Remember that your child's language strongly influences his or her ability to read. Reading to your child can expand your child's vocabulary. Just as reading Animals under Cover and How to Hide a Meadow Frog can build certain conceptual understandings, so too can reading these books provide your child with vocabulary that supports that knowledge. You will notice the words "camouflage," "prey," and "predator" becoming a part of your child's vocabulary as he or she attempts to describe and explain our world. Vocabulary is a powerful determinant of ability to understand text.

Reading to your child also can provide important experiences with a variety of language patterns. Include predictable books in your child's library because they can expand a child's understanding of language as he or she figures out what makes sense based on the ideas as well as the language of the book.

Select books that use simple sentences as well as those that incorporate more complex sentence structures. The language of books is different from the language of everyday speech. Giving your child opportunities to listen to more formal and more complex language structures prepares him or her for future reading experiences.

Include all literary genres in your selections. Children benefit from experiences with picture books, informational books, modern fantasies, science fiction, contemporary realistic fiction, traditional literature, historical fiction, and poetry. This variety not only provides for much enjoyment. but also develops familiarity with the many types of books your child will encounter in later years. Experience with a variety of genres also helps expand children's vocabulary and develop an understanding of different text structures. Exposing your child to fiction, for example, helps build an understanding that stories are made up of characters, settings, and plots. Research shows that young children often have a very good sense of story. Children are less comfortable, however, with the variety of informational text structures: cause-effect, sequencing, comparison, description, and problem-solution. Providing children with experiences with these text structures is important in their development as readers. In fact. there are educators who blame early lack of exposure to informational books for the problems some children have reading content texts in upper elementary grades. Be sure to include a variety of genres in your text selections .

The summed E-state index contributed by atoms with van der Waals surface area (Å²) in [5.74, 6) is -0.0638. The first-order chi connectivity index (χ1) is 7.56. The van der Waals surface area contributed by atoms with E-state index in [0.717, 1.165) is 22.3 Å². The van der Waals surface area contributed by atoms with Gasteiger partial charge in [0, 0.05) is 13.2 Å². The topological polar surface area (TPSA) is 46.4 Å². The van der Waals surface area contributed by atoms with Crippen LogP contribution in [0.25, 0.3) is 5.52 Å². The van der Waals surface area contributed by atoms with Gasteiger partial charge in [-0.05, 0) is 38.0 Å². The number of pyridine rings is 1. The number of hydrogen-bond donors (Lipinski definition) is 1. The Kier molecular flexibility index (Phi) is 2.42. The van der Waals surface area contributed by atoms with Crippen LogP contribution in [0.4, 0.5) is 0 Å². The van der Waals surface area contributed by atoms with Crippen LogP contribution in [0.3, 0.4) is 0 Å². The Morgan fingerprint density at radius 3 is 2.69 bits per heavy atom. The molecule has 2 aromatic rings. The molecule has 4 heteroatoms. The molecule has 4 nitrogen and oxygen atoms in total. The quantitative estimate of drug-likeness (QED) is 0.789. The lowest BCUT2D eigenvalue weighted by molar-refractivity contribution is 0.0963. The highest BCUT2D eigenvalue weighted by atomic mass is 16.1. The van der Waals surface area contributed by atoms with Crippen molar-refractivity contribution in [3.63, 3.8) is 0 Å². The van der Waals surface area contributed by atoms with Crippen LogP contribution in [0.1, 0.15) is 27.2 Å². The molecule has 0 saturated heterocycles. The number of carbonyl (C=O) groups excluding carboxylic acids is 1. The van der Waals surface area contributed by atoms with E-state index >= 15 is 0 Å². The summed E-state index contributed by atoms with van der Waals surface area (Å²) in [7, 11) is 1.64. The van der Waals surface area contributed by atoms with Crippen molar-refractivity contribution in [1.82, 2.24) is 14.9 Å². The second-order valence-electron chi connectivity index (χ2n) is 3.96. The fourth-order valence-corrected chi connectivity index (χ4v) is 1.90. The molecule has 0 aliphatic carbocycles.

Choose books that are likely to promote active engagement

A child's ability to make meaning during reading is enhanced when the child is actively engaged in thinking about what he or she reads. Therefore, select books that encourage active participation. Predictable books that stimulate chanting along with the author's words, manipulative books that require lifting a flap or pulling a tab, and books on topics of high interest or that answer questions your child has asked or that relate to an experience he or she has had promote active engagement.

Choose books that build alphabet knowledge and phonemic awareness

Remember the importance of familiarity with the letters and sounds of the alphabet in learning to read. And recall that the understanding that words are made up of sequences of individual sounds is important to reading success. Include alphabet books in your selections, as well as books that play with the sounds of language, such as rhyming books, books with alliterations, and books that include nonsense words created by moving sounds around. Many Dr. Seuss books are great examples of language play.